By David Hegg
For many of us, Paul Harvey will always hold a special place in our memories. I especially appreciated the segments this outstanding newsman called “The Rest of the Story.”
He would take the time to give the unknown but significant details of a popular life or event, and at the end finish with, “and now you know the rest of the story.” For me those were often “aha” moments.
It has often been the case in my life that I have made assumptions and jumped to false conclusions simply because I failed to find out “the rest of the story.” And I’m not the only one. I am amazed at how quickly people will jump to criticize based on shreds of conversations, or personal interpretations of the actions of others.
Have you ever gotten mad at someone only to find out to your embarrassment that you lacked that key piece of evidence that changed everything?
A story is told of a conference speaker who had brought his wife and young children to the conference center where he was to speak for several days. The campus was beautiful, especially the carefully landscaped slope in front of the executive dining hall. As the conference began, the campus director specifically asked the attendees to keep their children off of the slope as it had just been planted with hundreds of colorful flowers. The speaker carefully asked his children to obey the rule, and stay off of the slope.
A couple days later, as they awaited the lunch bell, the speaker suddenly saw his 4-year-old son joyfully scrambling up the inviting slope, flowers being kicked and thrown aside in his wake. His father began shouting and running to his son, his temper fueled by the embarrassment of having the whole conference see his son ruining the landscape.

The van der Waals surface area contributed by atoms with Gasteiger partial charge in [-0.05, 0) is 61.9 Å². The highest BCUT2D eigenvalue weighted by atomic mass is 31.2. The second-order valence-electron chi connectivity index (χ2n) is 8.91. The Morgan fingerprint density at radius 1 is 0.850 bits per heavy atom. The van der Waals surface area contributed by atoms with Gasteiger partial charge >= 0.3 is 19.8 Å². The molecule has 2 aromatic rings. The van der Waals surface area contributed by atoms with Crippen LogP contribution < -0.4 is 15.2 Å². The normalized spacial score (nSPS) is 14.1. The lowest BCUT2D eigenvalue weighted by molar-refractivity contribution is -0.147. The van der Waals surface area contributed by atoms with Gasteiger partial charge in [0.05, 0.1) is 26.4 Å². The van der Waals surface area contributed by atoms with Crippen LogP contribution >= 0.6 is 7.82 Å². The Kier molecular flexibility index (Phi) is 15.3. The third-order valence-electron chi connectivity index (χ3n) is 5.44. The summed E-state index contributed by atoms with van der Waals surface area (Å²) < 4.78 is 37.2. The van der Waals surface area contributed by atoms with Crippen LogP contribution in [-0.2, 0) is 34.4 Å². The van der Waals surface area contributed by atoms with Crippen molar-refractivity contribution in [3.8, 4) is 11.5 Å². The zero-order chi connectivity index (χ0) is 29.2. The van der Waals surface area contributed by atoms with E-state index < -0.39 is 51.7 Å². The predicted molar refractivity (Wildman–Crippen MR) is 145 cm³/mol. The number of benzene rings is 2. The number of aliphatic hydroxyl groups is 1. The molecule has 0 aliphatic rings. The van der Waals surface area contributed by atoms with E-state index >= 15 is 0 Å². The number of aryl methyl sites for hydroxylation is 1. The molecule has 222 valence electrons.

“Get off the slope! Get off the slope!” he yelled, coming up roughly behind his son to swoop him up in great indignation.
He quickly took the boy aside to the privacy of their cabin, and as he prepared to administer some well-deserved punishment, he heard his young son ask, “Daddy, what’s a slope?”
We can all identify with the father’s anger, but I’m sure we can also identify with his shame as he realized that his son wasn’t rebellious, but only unknowing. Knowing the rest of the story changed everything.
In our world today it is too often the case that we jump to conclusions. We hear a comment, read a sentence or hear some gossip, and we start down a road that ends with hurt feelings, anger, and unwarranted criticism. So, I’ve come up with a suggestion. Next time you’re tempted to believe something bad about someone, go to them and offer them the chance to explain. And start with these words: “Help me understand.”
Do you think someone has acted in a hurtful way, or said something that seems out of character? Before you jump to conclusions, go ask them, “Help me understand how you’re feeling, why you’re acting this way.”
As a pastor, I have people come to me all the time with stories of how someone has hurt them, or not supported them, or acted in a way that they believe demands my correction. And too many times I have believed the first report only to find out later the rest of the story that changed everything. So now I usually suspend judgment until I have the chance to ask the other party, “Help me understand” what is going on, how you’re involved, and how you perceive the situation.
Actually, the problem of jumping to conclusions, and advice on how to avoid these situations, can be traced back to the ancients. A wise scholar once wrote, “The first to plead his case seems right, until another comes and examines him.” (Proverbs 18:17).
Remember, it is a thing of great value and virtue to make sure you get the rest of the story before coming to a conclusion. Not only will you be in a better position to solve a potential problem, but also you’ll save yourself both embarrassment and pain.
David Hegg is senior pastor of Grace Baptist Church and a Santa Clarita resident.“Ethically Speaking” appears Sundays.